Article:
After the film was released, Shaw received an honorary CBE, per the Irish Examiner, joining cast mate Zoë Wanamaker as another member of the "Potter" cast to receive the honor. And her acting career continues to thrive, with roles in hit series like "True Blood" (where she finally became a witch), "Killing Eve," and feature films like "The Tree of Life" and "Black Dahlia."

In 2018, Shaw married economist Sonali Deraniyagala, whom she met after reading Deraniyagala's memoir, "Wave." Shaw told Saga Magazine (via Evening Standard) that marrying earlier in her life was not in the cards due to her hectic career and schedule, and gushed over finding the perfect match. "Sonali brings me everything. Life, fun, laughter, food — she's a brilliant chef — companionship, steadiness."

Harry Potter's Richard Griffiths died in 2013

The role of Harry's muggle uncle Vernon Dursley was taken on by Richard Giffiths, a British actor who already had an extensive film and theater career under his belt. After filming "Harry Potter and the Sorcerer's Stone," Griffiths appeared in several of the sequels. He also starred in "The Hitchhiker's Guide to the Galaxy," "Pirates of the Caribbean: On Stranger Tides," and "Hugo," (per IMDb) and went on to win Tony and Olivier awards for his role in the stage production of "The History Boys." During his Tony acceptance speech, he called the win "astounding" and thanked his wife, "who actually persuaded me not to quit the show."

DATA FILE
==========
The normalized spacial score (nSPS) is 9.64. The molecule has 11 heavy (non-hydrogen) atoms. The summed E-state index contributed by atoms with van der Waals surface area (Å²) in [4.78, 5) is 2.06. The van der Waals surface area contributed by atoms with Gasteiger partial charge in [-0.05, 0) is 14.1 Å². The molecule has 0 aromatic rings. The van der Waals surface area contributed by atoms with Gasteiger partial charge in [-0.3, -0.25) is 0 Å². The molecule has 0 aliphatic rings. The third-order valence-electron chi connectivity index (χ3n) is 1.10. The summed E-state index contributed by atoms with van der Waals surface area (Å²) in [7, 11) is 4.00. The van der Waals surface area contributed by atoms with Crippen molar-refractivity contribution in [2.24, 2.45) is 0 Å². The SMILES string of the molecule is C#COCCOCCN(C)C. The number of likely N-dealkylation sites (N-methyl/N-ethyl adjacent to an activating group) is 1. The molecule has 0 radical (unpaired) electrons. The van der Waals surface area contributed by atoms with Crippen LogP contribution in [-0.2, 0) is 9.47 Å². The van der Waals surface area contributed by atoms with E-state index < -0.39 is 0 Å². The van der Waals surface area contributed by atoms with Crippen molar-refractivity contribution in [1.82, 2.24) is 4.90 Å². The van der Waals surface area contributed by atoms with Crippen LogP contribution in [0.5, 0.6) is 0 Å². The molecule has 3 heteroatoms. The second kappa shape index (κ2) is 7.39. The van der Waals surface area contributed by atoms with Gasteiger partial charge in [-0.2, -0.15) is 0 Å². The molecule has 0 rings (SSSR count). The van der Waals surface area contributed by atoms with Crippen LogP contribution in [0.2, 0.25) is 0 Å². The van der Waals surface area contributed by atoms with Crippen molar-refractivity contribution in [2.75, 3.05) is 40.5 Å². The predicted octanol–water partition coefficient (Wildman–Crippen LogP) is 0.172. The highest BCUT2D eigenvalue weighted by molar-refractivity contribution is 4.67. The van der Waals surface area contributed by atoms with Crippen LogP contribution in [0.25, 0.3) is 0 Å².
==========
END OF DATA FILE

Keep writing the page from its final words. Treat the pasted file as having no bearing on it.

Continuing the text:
But that wasn't the extent of his major awards. Along with fellow cast mate Robbie Coltrane, Griffiths was awarded an OBE in his career after "Potter" from the queen in 2008 (per BBC).

In 2018, Griffiths sadly died from complications following heart surgery, BBC reports. "He was a wonderful actor and a wonderful person," costar Fiona Shaw told Wizarding World, adding that he was a particularly great influence to the young actors Harry Melling and Daniel Radcliffe on the set of Privet Drive "because he knew so much about everything." Radcliffe concurred, saying "Any room he walked into was made twice as funny and twice as clever just by his presence" (via BCC).